Studs and Duds: NFC West preview

By Michael Winn

Sports Blogger

@Michael_Winnboy

 

Arizona Cardinals

Stud: John Brown, wide receiver

John Brown is a young No. 2 wide receiver in one of the older offenses in the league with Carson Palmer at quarterback (37) and Larry Fitzgerald (33) as the No. 1 receiver. Brown had 696 receiving yards and five touchdowns as a rookie in 2015. Not bad stats for a rookie. Then he followed it up with a 1,003-yard and seven-touchdown second season. Brown had only 517 yards and two touchdowns last season, so expect him to have a bounce-back season and be the focal point of this aging offense.

Dud: Chris Johnson, running back

Chris Johnson has not had more than 1,000 yards in his past three seasons. It’s safe to say that his prime days are over. I don’t see Johnson getting close to 500 yards this season because he is behind one of the best backs in the NFL in David Johnson. David Johnson is a workhorse and shouldn’t give up much time to Johnson this season. Stay away from Johnson this year as he won’t see the field often.

Los Angeles Rams

Stud: Todd Gurley, running back

(Christina VanEater, Flickr)

Todd Gurley followed an impressive rookie season with an 885-yard, six-touchdown season last year. Gurley and the Rams were in a down year with a rookie quarterback under center last season. The Rams recently acquired wide receiver Sammy Watkins, who should open up the passing game and therefore make the Rams’ offense more unpredictable. Look for defenses to not stack the box against the Rams, which will open up more holes for Gurley to run through and rack up stats.

Dud: Tavon Austin, wide receiver

Tavon Austin has never been a top fantasy option, and I do not see him turning that around in 2017. With quarterback Jared Goff still learning in his second year as Austin’s quarterback, I wouldn’t expect a big difference in stats from 2016 to 2017. The Rams acquisition of Watkins will hurt Austin’s chances to see more targets. Austin will get a lot of his targets from short passes and not many down-the-field chances. Expect Austin to be another 500-yard receiver with a minimal amount of touchdowns.

San Francisco 49ers

Stud: Pierre Garcon, wide receiver

Moving from a team with a top quarterback to a team with an undecided quarterback is never good for a receiver, but Pierre Garcon should be able to make it work. Garcon has been a consistently good receiver in the league as he has had three to six touchdowns in his past eight seasons. Garcon also had more than 600 receiving yards in those seasons. The 49ers new coach is former offensive coordinator Kyle Shanahan, who led the Atlanta Falcons to a Super Bowl run last season. Shanahan is an offensive genius who will use Garcon to stretch the field and use his big-play potential to its potential.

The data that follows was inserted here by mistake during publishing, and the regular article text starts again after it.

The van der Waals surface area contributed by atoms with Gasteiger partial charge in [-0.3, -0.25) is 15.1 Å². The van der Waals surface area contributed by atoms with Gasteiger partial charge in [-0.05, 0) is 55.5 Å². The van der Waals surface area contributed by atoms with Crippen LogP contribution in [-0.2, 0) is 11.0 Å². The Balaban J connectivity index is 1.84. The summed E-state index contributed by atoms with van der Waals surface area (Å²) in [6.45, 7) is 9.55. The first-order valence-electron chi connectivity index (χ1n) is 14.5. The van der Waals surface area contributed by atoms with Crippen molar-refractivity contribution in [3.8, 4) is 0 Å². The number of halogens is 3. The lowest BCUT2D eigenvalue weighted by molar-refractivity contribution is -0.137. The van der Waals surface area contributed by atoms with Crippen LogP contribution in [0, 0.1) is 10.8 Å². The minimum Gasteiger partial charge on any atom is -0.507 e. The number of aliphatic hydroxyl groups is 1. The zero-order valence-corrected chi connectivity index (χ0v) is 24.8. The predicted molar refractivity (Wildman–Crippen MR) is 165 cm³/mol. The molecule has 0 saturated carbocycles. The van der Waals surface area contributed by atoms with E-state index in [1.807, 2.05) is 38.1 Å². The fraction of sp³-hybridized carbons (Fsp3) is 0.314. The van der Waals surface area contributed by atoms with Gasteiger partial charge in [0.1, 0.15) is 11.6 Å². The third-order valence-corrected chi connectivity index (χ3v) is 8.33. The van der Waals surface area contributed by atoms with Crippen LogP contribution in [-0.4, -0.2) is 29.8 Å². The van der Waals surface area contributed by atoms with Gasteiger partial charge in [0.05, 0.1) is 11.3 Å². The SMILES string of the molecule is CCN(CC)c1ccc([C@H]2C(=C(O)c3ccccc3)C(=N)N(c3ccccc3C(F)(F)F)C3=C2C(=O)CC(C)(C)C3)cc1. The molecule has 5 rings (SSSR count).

Dud: Brian Hoyer, quarterback

Brian Hoyer split time with two quarterbacks in Chicago last year and none of them had an impressive season. All of these quarterbacks had just more than 1,000 yards passing and single-digit touchdowns. Hoyer is still competing with Matt Barkley, who he competed with last year in Chicago. Even with Shanahan as the coach, Hoyer will not have the dynamic receivers Matt Ryan had that made him successful in Shanahan’s offense. Do not look for Hoyer to have that much success.

Seattle Seahawks

Stud: Doug Baldwin, wide receiver

One of Russell Wilson’s most reliable targets is back and primed for another big season. Doug Baldwin made some ridiculous one-handed catches, which was a minor thing he did that made him special last year. Baldwin had 94 receptions for 1,100 yards and seven touchdowns last year, so while he may not have had double-digit touchdowns, he did have the yards and receptions. Baldwin may not be the best in standard leagues, but in PPR leagues, he is an easy No. 1 receiver option.

Dud: Eddie Lacy, Thomas Rawls, running back

Splitting time is never fun for two running backs who could be the sole starter on many teams. Eddie Lacy and Thomas Rawls will compete against each other and share time on the field, which will take away from their fantasy upside. Usually one player may get more goal line touches than the other, but both of these guys can handle that duty. It’s really just a toss up. Lacy and Rawls both had injuries over the past couple of seasons, so maybe one will be the featured back while the other is hurt, but don’t count on it. These backs are good if one of your starting running backs are on a bye.

ozone@ocolly.com

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